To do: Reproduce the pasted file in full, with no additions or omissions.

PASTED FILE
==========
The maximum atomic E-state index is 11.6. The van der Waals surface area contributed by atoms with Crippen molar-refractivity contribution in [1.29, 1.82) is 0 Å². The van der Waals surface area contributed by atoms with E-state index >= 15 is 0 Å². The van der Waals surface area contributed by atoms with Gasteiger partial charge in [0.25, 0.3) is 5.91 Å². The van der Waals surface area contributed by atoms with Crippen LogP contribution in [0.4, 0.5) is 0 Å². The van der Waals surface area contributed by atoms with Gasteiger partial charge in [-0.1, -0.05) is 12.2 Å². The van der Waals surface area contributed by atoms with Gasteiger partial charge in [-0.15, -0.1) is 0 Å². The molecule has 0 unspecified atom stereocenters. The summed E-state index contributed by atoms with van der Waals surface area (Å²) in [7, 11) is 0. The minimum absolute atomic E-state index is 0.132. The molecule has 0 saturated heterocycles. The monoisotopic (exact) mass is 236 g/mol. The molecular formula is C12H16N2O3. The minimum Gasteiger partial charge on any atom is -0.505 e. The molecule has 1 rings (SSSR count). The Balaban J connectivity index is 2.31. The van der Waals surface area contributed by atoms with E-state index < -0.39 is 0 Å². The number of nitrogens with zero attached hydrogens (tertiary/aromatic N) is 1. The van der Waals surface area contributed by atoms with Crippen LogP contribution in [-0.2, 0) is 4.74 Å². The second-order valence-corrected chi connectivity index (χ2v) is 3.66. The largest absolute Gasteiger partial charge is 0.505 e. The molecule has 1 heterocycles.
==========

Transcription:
The maximum atomic E-state index is 11.6. The van der Waals surface area contributed by atoms with Crippen molar-refractivity contribution in [1.29, 1.82) is 0 Å². The van der Waals surface area contributed by atoms with E-state index >= 15 is 0 Å². The van der Waals surface area contributed by atoms with Gasteiger partial charge in [0.25, 0.3) is 5.91 Å². The van der Waals surface area contributed by atoms with Crippen LogP contribution in [0.4, 0.5) is 0 Å². The van der Waals surface area contributed by atoms with Gasteiger partial charge in [-0.1, -0.05) is 12.2 Å². The van der Waals surface area contributed by atoms with Gasteiger partial charge in [-0.15, -0.1) is 0 Å². The molecule has 0 unspecified atom stereocenters. The summed E-state index contributed by atoms with van der Waals surface area (Å²) in [7, 11) is 0. The minimum absolute atomic E-state index is 0.132. The molecule has 0 saturated heterocycles. The monoisotopic (exact) mass is 236 g/mol. The molecular formula is C12H16N2O3. The minimum Gasteiger partial charge on any atom is -0.505 e. The molecule has 1 rings (SSSR count). The Balaban J connectivity index is 2.31. The van der Waals surface area contributed by atoms with E-state index < -0.39 is 0 Å². The number of nitrogens with zero attached hydrogens (tertiary/aromatic N) is 1. The van der Waals surface area contributed by atoms with Crippen LogP contribution in [-0.2, 0) is 4.74 Å². The second-order valence-corrected chi connectivity index (χ2v) is 3.66. The largest absolute Gasteiger partial charge is 0.505 e. The molecule has 1 heterocycles.